Data from research firm Statista shows that the global influencer economy has more than doubled since 2019 and was worth a record $13.8 billion in 2021. Of courseMost TikTok users earn nothing at all from their posts, and those looking to partner with brands often struggle to earn more than a couple hundred bucks here and there..
For some, the math is obvious. Mark Setlock (@financeunfolded) graduated from the University of Michigan with a degree in finance and accounting, and had plans to work as an investment banker on Wall Street.
He launched Finance Unfolded on TikTok in January 2021, and Setlock says he gained 60,000 followers in the first month. He received his first paid offer to make a 30-second video for $300 in March. By December, he was earning $40,000 a month, and he decided to drop out of college after just three semesters to pursue being a influencer full time. Now the 19-year-old says he’s signing six-figure endorsement deals.
“It made me think about all the possibilities and how legit this race can be,” says Setlock. “Not only would I make a lot more than I would out of college working on Wall Street, but I feel like I’m really making an impact on the world.”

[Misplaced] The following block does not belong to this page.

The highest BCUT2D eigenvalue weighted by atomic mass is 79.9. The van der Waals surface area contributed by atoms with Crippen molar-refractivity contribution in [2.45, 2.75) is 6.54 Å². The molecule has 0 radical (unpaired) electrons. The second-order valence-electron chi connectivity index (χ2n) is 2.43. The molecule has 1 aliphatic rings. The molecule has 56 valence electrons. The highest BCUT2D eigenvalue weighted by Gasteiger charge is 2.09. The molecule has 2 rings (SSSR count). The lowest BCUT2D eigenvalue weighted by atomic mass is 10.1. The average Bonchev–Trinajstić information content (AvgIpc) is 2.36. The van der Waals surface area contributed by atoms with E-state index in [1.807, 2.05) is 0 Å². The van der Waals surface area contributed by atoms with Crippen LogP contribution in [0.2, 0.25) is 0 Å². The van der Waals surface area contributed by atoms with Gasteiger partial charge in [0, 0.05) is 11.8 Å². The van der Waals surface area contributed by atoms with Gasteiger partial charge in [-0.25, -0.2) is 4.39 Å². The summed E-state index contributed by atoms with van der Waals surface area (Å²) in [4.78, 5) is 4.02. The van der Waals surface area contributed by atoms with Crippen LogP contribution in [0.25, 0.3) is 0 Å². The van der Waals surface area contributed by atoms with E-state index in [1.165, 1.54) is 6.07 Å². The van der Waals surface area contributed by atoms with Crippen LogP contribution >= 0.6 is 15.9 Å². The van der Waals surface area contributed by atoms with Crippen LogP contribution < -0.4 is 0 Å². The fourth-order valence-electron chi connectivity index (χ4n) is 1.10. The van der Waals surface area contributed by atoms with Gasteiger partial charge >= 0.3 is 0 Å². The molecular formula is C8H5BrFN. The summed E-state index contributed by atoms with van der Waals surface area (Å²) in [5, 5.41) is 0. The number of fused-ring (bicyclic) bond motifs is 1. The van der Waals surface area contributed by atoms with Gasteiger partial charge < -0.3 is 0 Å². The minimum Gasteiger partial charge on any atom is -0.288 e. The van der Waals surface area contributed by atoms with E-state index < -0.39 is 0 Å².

Brianna Seaberg (@briseaberg) started at the University of Southern California with the intention of looking for a job in the business side of the entertainment industry. But after joining USC Reach, a student club for aspiring influencers, she sees her future in full-time content creation.
In recent years, the USC Annenberg School for Communication and Journalism has modified its curriculum to train students on how to succeed in an increasingly digital world, including as influencers. Seaberg began taking some of the classes that help students build their personal brand. A course she took on the power of persuasion helped her negotiate a $1,000 sponsorship with Papa John’s. (PZA).
The college senior says she has earned more than $20,000 in about eight months, landing up to $5,000 in endorsement deals with major companies like H&M (HM-B), CoverGirl and Amazon. (AMZN). He has used the money for travel and activities, but has also contributed some of his income to a Roth IRA and invested in stocks through the popular Robinhood brokerage app. (HOD).
“I started to see that a lot of people in the club were making money from deals with brands and doing sponsored content, that opened my eyes,” he said. “Creating content for brands has not only given me financial freedom, but freedom in my life to be able to do more things.”
This article was translated by Andrea González